Smaller Boats

Discussion in 'Watercraft' started by FlyfishingWA, Mar 6, 2013.

  1. Hi all,

    Newbie here just seeking some advice on smaller drift boats/prams in the 10' to 12' range, basically something that would fit in the back of a pickup. Been a long time bankie and am interested in getting something I can row around by myself or with a buddy. I really want something versatile to handle NW rivers but also safe for a new rower to learn on. Does anyone have a recommendation on what I should be looking for? Any input would be much appreciated!
  2. If you are looking to do rivers, I think the conventional wisdom would be to go at least 14' and preferably 16 in a driftboat. I'm sure I'll get corrected if I'm steering you wrong on that. :) I would look into a 2 man toon--check Dave Scadden North Fork Outdoors and Catchercraft. Both have pretty good websites.
  3. Lavro makes an 11' drift boat that can fit in the bed of a pick up. Recently they had a couple listed on Seattle Craigslist.
  4. In your HO, would this do well on class 1-2 rivers such as the Yakima, Wynoochee, ect?

  5. Hey, you might want to look up Pat Gould on the forum - he makes prams.
  6. I'm not familiar with the Wynoochee but it I would imagine any class I or II river would be within the boats capability, provided the rower has a good grasp of the basics. Should easily handle the Yakima but again, learn the basics first.
  7. I second the two man toon. If you are dead set on a DB I would highly recommend a 15 or 16 foot boat. You could also look at a skiff like the X series or Clacka Headhunter. A 10-12' DB might be a little under sized, but a 12-14' skiff would be ok.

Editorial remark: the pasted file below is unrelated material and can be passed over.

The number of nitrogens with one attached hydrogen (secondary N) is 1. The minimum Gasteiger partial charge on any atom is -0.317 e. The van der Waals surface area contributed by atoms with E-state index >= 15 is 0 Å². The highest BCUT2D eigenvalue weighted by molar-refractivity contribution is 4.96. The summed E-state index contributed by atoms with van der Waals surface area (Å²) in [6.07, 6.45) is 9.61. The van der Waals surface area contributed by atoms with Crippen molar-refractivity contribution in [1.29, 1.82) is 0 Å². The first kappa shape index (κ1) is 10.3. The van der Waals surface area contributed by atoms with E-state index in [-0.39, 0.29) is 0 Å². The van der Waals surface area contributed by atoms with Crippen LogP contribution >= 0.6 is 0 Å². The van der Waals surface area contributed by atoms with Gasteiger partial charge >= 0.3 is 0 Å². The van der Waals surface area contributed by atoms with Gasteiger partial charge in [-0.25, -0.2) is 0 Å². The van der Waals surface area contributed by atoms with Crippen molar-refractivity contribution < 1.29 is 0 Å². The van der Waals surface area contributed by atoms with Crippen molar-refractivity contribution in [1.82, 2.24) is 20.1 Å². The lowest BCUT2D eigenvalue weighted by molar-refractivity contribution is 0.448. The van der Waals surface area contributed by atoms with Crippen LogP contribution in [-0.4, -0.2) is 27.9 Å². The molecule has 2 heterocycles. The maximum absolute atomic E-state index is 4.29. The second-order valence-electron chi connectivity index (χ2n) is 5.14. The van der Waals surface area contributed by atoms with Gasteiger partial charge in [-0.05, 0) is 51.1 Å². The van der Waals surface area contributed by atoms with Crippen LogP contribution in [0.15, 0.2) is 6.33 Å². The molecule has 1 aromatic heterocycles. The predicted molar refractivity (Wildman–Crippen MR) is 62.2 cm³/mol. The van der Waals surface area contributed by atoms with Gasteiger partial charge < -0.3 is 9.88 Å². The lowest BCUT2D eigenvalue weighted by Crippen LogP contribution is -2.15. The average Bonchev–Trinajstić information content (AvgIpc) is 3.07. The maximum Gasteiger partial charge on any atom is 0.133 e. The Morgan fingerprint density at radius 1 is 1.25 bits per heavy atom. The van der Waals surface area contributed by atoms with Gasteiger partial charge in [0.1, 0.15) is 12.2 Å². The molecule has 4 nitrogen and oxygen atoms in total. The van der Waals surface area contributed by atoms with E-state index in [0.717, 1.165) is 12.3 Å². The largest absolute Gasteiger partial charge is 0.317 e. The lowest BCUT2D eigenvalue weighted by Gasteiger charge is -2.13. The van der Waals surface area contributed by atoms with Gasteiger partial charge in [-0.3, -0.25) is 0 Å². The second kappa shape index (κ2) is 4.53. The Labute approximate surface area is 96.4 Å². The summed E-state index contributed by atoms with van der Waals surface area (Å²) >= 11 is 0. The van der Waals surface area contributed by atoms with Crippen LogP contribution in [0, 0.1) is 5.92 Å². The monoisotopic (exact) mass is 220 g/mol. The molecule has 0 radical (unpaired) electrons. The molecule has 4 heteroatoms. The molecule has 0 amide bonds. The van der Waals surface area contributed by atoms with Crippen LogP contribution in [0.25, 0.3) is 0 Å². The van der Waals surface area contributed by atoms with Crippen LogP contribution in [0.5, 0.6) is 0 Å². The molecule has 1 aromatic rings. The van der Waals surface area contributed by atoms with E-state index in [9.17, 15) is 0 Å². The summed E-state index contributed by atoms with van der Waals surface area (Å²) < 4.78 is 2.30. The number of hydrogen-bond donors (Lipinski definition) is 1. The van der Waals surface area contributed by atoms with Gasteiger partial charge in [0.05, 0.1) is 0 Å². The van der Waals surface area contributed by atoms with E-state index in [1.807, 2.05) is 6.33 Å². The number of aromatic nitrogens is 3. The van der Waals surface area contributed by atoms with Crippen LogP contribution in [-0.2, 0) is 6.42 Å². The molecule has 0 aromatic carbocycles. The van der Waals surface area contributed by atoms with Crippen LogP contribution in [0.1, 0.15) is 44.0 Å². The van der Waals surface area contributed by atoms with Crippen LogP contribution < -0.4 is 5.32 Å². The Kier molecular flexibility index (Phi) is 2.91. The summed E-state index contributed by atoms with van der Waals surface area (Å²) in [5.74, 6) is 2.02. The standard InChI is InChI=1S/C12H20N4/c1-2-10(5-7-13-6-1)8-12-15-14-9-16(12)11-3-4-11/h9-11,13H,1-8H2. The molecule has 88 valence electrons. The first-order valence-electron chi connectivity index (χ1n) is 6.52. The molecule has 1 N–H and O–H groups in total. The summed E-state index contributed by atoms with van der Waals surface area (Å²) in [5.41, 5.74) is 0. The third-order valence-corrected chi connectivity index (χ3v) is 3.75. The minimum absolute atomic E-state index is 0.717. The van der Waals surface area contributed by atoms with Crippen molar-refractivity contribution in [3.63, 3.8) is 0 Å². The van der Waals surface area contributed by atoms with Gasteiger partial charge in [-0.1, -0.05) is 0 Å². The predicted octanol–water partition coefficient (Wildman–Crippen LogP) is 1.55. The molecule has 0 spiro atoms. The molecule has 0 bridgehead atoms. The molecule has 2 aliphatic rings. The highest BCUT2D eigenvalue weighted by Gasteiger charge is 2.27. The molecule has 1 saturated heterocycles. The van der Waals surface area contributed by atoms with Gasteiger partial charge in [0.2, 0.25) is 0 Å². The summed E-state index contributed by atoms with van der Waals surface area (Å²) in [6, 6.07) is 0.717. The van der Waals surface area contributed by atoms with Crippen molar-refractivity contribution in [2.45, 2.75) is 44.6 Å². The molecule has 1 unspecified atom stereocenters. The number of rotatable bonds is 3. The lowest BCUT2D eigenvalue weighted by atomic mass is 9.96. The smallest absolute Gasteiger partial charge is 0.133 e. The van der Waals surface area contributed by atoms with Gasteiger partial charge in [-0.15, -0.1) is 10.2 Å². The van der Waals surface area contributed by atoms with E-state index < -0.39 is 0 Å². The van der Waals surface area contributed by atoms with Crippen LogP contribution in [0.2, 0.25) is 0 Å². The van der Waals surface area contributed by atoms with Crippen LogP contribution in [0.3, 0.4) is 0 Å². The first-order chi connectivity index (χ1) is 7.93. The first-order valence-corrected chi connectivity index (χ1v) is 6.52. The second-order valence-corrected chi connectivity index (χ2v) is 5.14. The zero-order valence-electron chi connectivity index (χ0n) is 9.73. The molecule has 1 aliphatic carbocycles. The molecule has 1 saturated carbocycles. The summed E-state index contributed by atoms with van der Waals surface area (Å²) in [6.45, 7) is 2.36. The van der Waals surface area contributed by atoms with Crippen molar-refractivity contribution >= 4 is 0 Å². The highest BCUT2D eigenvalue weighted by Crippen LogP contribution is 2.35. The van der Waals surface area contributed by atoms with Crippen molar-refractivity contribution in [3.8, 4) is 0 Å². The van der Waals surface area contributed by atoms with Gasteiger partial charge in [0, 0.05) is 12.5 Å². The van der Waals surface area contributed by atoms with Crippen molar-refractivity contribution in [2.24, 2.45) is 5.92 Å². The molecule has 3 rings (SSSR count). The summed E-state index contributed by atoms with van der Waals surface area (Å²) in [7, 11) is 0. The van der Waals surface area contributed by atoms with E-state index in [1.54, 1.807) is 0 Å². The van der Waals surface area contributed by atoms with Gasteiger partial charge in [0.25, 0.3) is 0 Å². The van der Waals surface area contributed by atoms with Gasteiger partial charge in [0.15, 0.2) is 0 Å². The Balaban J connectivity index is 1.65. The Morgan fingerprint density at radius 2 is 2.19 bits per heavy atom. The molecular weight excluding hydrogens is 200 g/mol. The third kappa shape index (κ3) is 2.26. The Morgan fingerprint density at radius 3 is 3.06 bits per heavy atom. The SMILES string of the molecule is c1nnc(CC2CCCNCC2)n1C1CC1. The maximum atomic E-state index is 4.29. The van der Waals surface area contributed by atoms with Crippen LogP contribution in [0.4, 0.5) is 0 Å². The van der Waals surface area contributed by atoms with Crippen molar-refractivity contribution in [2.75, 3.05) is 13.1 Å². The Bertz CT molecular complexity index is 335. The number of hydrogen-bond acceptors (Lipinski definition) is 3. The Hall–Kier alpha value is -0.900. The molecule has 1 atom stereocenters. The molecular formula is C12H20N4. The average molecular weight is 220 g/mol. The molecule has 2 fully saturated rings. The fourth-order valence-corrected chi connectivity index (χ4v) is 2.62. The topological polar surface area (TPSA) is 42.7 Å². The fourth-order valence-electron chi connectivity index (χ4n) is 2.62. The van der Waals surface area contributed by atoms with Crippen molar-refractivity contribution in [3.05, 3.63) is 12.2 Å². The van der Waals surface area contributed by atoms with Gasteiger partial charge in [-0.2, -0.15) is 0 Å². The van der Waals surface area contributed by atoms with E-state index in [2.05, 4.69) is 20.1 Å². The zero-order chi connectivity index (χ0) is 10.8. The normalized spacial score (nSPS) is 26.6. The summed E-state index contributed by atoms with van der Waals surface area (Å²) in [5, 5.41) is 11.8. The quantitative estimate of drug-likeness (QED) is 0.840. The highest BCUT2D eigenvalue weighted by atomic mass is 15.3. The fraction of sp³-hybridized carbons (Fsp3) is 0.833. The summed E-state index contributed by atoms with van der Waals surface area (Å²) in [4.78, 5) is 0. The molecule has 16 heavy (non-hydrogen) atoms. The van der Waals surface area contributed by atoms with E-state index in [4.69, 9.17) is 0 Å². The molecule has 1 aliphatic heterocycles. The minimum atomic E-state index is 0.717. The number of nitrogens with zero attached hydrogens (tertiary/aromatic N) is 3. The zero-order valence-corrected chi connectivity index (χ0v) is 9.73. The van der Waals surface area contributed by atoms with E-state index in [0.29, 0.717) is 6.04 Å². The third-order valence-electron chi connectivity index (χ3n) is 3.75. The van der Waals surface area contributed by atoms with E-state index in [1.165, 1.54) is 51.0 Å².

8. I agree a bigger boat would be better but the original post stated he was looking for something to fit in the bed of a pick up truck.
  9. Hey guys,

    Thanks for the help. As stratocaster mentioned, I would preferably like to get a smaller boat to fit in the back of my rig. The Lavro does seem interesting, but again I would like something that would be sufficient for the rivers here in the NW. But this seems to be the best choice, unless smaller drift boats truly have a lot more disadvantages. I also like the idea of pontoons, but not sure how great these are for more than one person. As for prams, after doing some research it seems these are more of a still water vessel, please correct me if I am wrong... Either way, I appreciate the input! I am just trying to find something in my price range I guess. Sorry, if I am asking too many questions. Just thought this would be the place to get some good input.